- Canonical tags. These tags are used to consolidate signals and pick your preferred version. It’s a pet peeve of mine when a website has canonical tags set correctly and I see an audit that says there are duplicate content issues. It’s not an issue at that point, so don’t say that it is.
- 301 redirects. This would prevent pages from even having most duplication issues by preventing some alternate versions from being displayed.
- Tell Google how to handle URL parameters. Setting these up tells Google what the parameters are actually doing instead of letting them try to figure it out.
- Rel=”alternate”. Used to consolidate alternate versions of a page, such as mobile or various country/language pages. With country/language in particular, hreflang is used to show the correct country/language page in the search results. A few months ago, Google’s John Mueller, answering a question in the Webmaster Hangout, said that fixing hreflang wouldn’t increase rankings but would only help the correct version show. This is likely because Google has already identified the alternate versions and consolidated the signals for the different pages.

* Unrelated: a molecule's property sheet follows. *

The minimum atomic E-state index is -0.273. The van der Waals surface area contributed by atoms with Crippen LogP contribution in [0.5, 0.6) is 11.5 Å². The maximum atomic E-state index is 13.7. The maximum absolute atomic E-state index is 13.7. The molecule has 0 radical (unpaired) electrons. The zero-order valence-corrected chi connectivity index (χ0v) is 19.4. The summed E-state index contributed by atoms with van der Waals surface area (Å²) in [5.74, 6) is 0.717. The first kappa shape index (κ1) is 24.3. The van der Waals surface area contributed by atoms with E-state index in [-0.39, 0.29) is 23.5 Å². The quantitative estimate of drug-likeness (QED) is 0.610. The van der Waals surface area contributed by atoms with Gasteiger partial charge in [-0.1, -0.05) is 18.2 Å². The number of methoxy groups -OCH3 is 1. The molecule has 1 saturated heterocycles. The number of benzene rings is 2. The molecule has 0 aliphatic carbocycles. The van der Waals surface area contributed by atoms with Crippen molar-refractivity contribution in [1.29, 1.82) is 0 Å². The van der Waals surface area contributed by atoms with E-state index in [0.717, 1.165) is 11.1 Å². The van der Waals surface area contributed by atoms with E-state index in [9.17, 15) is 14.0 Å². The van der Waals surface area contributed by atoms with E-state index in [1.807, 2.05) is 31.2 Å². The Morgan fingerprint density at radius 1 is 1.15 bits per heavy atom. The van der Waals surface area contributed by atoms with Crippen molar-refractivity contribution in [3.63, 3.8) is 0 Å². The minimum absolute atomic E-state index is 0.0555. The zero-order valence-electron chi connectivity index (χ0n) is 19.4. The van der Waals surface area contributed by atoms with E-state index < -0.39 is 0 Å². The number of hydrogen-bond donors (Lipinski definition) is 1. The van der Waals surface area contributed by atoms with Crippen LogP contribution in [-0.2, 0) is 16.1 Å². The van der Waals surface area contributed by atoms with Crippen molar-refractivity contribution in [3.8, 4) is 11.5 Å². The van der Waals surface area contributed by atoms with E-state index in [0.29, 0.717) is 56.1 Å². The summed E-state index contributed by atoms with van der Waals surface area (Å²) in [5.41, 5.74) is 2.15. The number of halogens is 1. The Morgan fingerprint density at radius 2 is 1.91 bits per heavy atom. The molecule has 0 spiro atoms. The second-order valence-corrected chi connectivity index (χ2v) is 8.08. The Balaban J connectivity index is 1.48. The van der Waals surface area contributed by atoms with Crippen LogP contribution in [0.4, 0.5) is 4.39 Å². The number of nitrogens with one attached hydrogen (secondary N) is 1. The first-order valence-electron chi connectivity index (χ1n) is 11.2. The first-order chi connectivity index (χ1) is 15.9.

- Rel=”prev” and rel=”next”. Used for pagination.
- Follow syndication best practices.
There are some things that could actually cause problems, such as scraping/spam, but for the most part, problems would be caused by the websites themselves. Don’t disallow in robots.txt, don’t nofollow, don’t noindex, don’t canonical from pages targeting longer-tail to overview-type pages, but do use the signals mentioned above for your particular issues to indicate how you want the content to be treated. Check out Google’s help section on duplicate content.
Myths about duplicate content penalties need to die. Audits, tools and misunderstandings need correct information, or this myth might be around for another 10 years. There are plenty of ways to consolidate signals across multiple pages, and even if you don’t use them, Google will try to consolidate the signals for you.
Opinions expressed in this article are those of the guest author and not necessarily Search Engine Land. Staff authors are listed here.